The Scientific Activist

The arguably wacky premise behind a New York Times article this Saturday is that the Large Hadron Collider (LHR)–slated to be the world’s most impressive particle accelerator when it’s up and running later this year–could inadvertently produce an Earth-destroying black hole. Or, that’s at least what a couple of guys in Hawaii think, and they’re pursuing a lawsuit in federal court there to stop it. (Note: the LHR is located in CERN… in Switzerland.)

Despite cries of “propaganda” from the plaintiffs, scientists aren’t having any of that, and are trying to put all of this to rest with plenty of boring science speak:

The Large Hadron Collider is designed to fire up protons to energies of seven trillion electron volts before banging them together. Nothing, indeed, will happen in the CERN collider that does not happen 100,000 times a day from cosmic rays in the atmosphere, said Nima Arkani-Hamed, a particle theorist at the Institute for Advanced Study in Princeton.

…or it would have been a bunch of boring science speak if the article hadn’t originally read “The Large Hardon Collider is designed to fire up protons to energies of seven trillion electron volts before banging them together.”

Hard-ons? Banging? OK, scientists, now you have my attention. So, what is this Large Hardon Collider thing, anyway?

Oogly explains:

The LHC is expected to become the world’s largest and highest energy penile accelerator ever assembled. Expected to penetrate new areas, the LHC will produce high speed, head-on collisions between beams of yonic and phallic particles.

When switched on, it is hoped that colliding the hard-on will produce the elusive Higgs Climactic Particle — often dubbed the ‘Oh God! Part’ — the observation of which could confirm the ‘missing contacts’ for my human intercourse, and explain how other elementary parts acquire properties such as [m]ass, attraction, hotness, chemistry, etc.

Check out the link to see a schematic of how the Large Hardon Collider works.

Getting back to the issue at hand (ah hem), though, this lawsuit is as absurd as the Time’s typo was hilarious. Whether or not the LHC could actually produce a black hole (and whether that black hole would survive and endanger the planet) is a scientific question–one that should be (and already has been) addressed by scientific inquiry and scientific oversight panels. None of this has so far cast doubts on the safety of the LHC.

Although it is outlandish, this lawsuit isn’t something that should necessarily be ignored by the scientific community. Science and the courts have a mixed history, which shouldn’t be surprising, since the courts have no basis from which to settle scientific disputes. And, since the science is only ever just implicitly on trial (the explicit question is a legal one, of course), you can’t assume that the court’s decision and scientific opinion will fall on the same side. Flip a coin: heads, Dover; tails, Scopes.

Given the dubious legal basis of the case in question, however, it’s difficult to see how this one could proceed anyway. Besides, with a name so ripe for parody, who wouldn’t want the LHC to stick around for a long, long time.?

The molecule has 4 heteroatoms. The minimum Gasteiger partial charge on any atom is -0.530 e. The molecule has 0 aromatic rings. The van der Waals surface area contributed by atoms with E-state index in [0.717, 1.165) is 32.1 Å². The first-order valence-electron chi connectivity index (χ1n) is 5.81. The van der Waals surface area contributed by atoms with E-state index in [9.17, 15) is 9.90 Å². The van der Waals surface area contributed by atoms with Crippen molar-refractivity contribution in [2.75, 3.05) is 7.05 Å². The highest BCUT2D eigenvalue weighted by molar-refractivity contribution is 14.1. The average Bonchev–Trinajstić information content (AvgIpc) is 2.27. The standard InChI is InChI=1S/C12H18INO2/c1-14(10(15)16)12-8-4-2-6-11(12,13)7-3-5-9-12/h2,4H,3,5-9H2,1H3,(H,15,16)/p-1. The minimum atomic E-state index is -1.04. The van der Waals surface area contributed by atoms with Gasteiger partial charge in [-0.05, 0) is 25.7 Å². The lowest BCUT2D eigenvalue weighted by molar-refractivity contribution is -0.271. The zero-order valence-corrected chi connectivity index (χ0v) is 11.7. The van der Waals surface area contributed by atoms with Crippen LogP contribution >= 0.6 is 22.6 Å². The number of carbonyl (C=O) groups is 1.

Comments

  1. #1 sivie
    April 1, 2008

    cern news: Look what I found..
    The man who compared himself to a proton ! On 20 May, Gianni Motti went down into the LHC tunnel and walked around the 27 kilometres of the underground ring at an average, unaccelerated pace of 5 km/h

    http://cdsweb.cern.ch/search?recid=840316

    http://fr.youtube.com/watch?v=rbr95fTEZ5w&locale=fr_FR&persist_locale=1

    best
    sivie

  2. #2 gribley
    April 1, 2008

    The suit presumably doesn’t have standard (but IANAL). But is it really so absurd? Offhand, do you have a way to estimate the probability that a strangelet will destroy the Earth? No, you don’t, and neither do I. (The last time I took a high-energy physics class, we didn’t even suspect the Higgs boson.)

    I think the idea that it’s a scientific problem, for debate only within the scientific community, is remarkably arrogant. There’s no single clear mechanism for public control over science, but it’s not unreasonable that sometimes there should be. Obviously the courts aren’t a good way to proceed, but they are used because there aren’t many other routes. The Danish “Consensus Conference” model is a nice example of what might be possible. In this particular case, the probability of creating a Bad Outcome doesn’t need to be very large before the expected value of the number of people killed reaches a threshold of concern. Why should I have any faith in the CERN oversight panel — surely there’s a bit of conflict of interest there?

    Science should serve society, but that may sometimes mean that it needs to listen to society. I know little about the details of this case, but to dismiss it outright is surely less scientific (and less engaged, and less precautionary) than we should shoot for. I think it was Martin Rees who suggested a Blue Team/Red Team strategy of uninvolved experts coming up with best- and worst-case scenarios. That seems like a start. But if he calculated the odds of the LHC’s predecessor destroying the world as ~1 in 50 million, perhaps we should be wondering how the rest of the people affected think about this little gamble, rather than playing Ivory Tower.